Gen-I Network

Youth Advisory Board

Youth Advisory Board 

One of the ways in which CNAY fosters continued youth engagement is through its Youth Advisory Board. The Youth Advisory Board is made up of the five most recently recognized Champions for Change, along with alumni from previous classes. As board members, Champions for Change act in an advisory capacity to guide and maximize the impact of our organization. CNAY solicits the input of these youth board members on a variety of issues, according to each person's area of expertise and interest.

Brayden White
Noah Hotchkiss
Carin Young
Rory Taylor
Christie Wildcat
Sam Slater
Cierra Fields
Sarah Schilling
Keith Martinez Vanessa Goodthunder

Brayden White  founded Helping Hands, a peer education and mentoring program focused on drug, alcohol and suicide prevention. Through Helping Hands, Brayden teaches his tribal community how to recognize and respond to signs of suicide. He's working with tribal leaders and community mental health professionals to form a youth group of Crisis Mediators, who will serve as first responders to peers in need of immediate support. Brayden is also a youth lacrosse coach and leads a Native American student group at his college.



Carin Young  is a dedicated to raising awareness of sexual abuse and providing support for survivors. Carin created an annual event called “Breaking The Silence” that uses water balloons to promote healing, exchanges resources related to this issue and to builds support networks among Native Hawaiian families and communities.





 
Lauren McLester-DavisChristie Wildcat  founded the Wind River All-Action Crew, an inclusive youth group that transcends racial barriers and stereotypes through a lifelong-commitment to collaborative community service. Christie works with both Native and non-Native youth to serve Veterans, families in need, elders, and others in her community. Christie also took action to increase the representation of Native history and culture in her school, and is an accomplished artist.






Cierra Fields  is a high school student and two time melanoma survivor. She works with the Cherokee Nation Comprehensive Cancer Control Program to promote healthy lifestyles across the Cherokee Nation of OK, with the goal of reducing the risk of cancer. Cierra has served as a member of NCAI's Youth Cabinet, a United Nations Youth Delegate, the District 3 Cherokee Nation Tribal Youth Councilor, and a We R Native National Youth Ambassador. She sits on the Board of Directors for the National Urban Indian Youth Alliance and is passionate about the preservation of cultural arts, healthy living, and ending violence and sexual assault against Native women.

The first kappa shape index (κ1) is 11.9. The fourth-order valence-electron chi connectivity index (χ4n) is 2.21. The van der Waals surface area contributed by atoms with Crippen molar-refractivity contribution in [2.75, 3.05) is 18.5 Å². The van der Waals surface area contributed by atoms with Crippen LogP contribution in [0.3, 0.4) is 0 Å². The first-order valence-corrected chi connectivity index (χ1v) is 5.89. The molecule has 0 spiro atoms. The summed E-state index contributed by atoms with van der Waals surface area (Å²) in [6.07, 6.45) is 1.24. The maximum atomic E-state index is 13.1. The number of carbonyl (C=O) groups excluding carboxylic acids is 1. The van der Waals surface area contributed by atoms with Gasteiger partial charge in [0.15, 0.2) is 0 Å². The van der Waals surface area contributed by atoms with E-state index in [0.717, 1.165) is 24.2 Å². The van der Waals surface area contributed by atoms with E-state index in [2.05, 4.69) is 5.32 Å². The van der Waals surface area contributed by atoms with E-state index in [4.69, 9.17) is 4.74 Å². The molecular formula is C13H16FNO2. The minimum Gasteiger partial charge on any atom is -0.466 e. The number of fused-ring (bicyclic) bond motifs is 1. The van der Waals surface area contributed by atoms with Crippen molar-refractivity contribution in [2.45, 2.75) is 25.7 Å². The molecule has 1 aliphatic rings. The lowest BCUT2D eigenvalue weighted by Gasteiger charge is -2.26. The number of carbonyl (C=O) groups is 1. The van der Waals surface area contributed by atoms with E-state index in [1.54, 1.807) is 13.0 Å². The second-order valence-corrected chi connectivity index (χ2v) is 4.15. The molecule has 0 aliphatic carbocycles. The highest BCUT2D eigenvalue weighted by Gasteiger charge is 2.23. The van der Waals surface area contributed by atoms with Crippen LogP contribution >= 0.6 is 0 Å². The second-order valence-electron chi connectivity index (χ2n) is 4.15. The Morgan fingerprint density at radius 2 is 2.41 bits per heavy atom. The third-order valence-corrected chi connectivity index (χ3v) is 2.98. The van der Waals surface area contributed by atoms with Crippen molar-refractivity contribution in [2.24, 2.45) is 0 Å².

Keith Martinez PhotoKeith Martinez  is a college student at Villanova University who works with Lakota Children's Enrichment, Inc. (LCE) to fight against poverty and increase educational resources available on the Pine Ridge Indian Reservation. Keith chairs LCE's Youth Advisory Board and is a Youth Ambassador with Youth Service America for the state of South Dakota. Keith works to raise awareness about LCE’s efforts and encourages his peers to obtain an education, mentor younger generations, and get involved in making a positive difference in their communities.


Noah Hotchkiss  is a high school student who secured funding from the Billy Mills Dreamstarter program to launch Tribal Adaptive Organization, which uses adaptive sports like wheelchair basketball camps and mono-skiing to address the needs and promote the strengths of Native Americans with disabilities. Noah sees sports as a tool to build independence and responsibility, and is a champion athlete himself. He's working to create a more disability-friendly future in Indian Country.

 

Rory Taylor  is a college student and the executive director of the Claremont College IndigeNATION Scholars program at Pomona College. Rory works with his college peers to facilitate teaching sessions at local high schools that focus on college readiness, cultural education, and helping Native students connect with their tribal nations.



Samuel Slater  leads a Navajo Nation Service Learning Trip for students at his high school in Washington, DC. In collaboration with his school, tribal government, and various agencies and individuals on the Navajo Reservation, Sam coordinates this annual two-week learning experience that teaches non-Native students about tribal history, innovation, sovereignty, government and culture through direct community service. Sam’s initiative is as an educational tool that seeks to enhance his peers’ understanding of Navajo culture through meaningful shared experiences.

Sarah Schilling  is currently pursuing a Bachelor’s degree in Fine Arts
at Eastern Michigan University. She was recognized as a Champion in 2013 for developing her tribe's first youth council, which convened to discuss important issues like underage drinking, suicide prevention and more. Sarah’s work is broadly focused on health and her vision is for a healthier Indian Country and world. Sarah hopes to earn a Master’s Degree in Art Therapy and find creative methods of healing for indigenous communities.

 
Sarah Schilling PhotoVanessa Goodthunder  has dedicated her life to learning and teaching her languages. Vanessa works with a nonprofit organization called Dakota Wicohan (Dakota Way of Life) as both a youth participant and later, a language instructor supporting Dakota language curriculum development. As a Generation Indigenous Youth Ambassador, Vanessa started the Daunkotapi group, which connects youth from the four Dakota communities in Minnesota to talk about issues facing Native youth today, discuss solutions, and provide peer support. 
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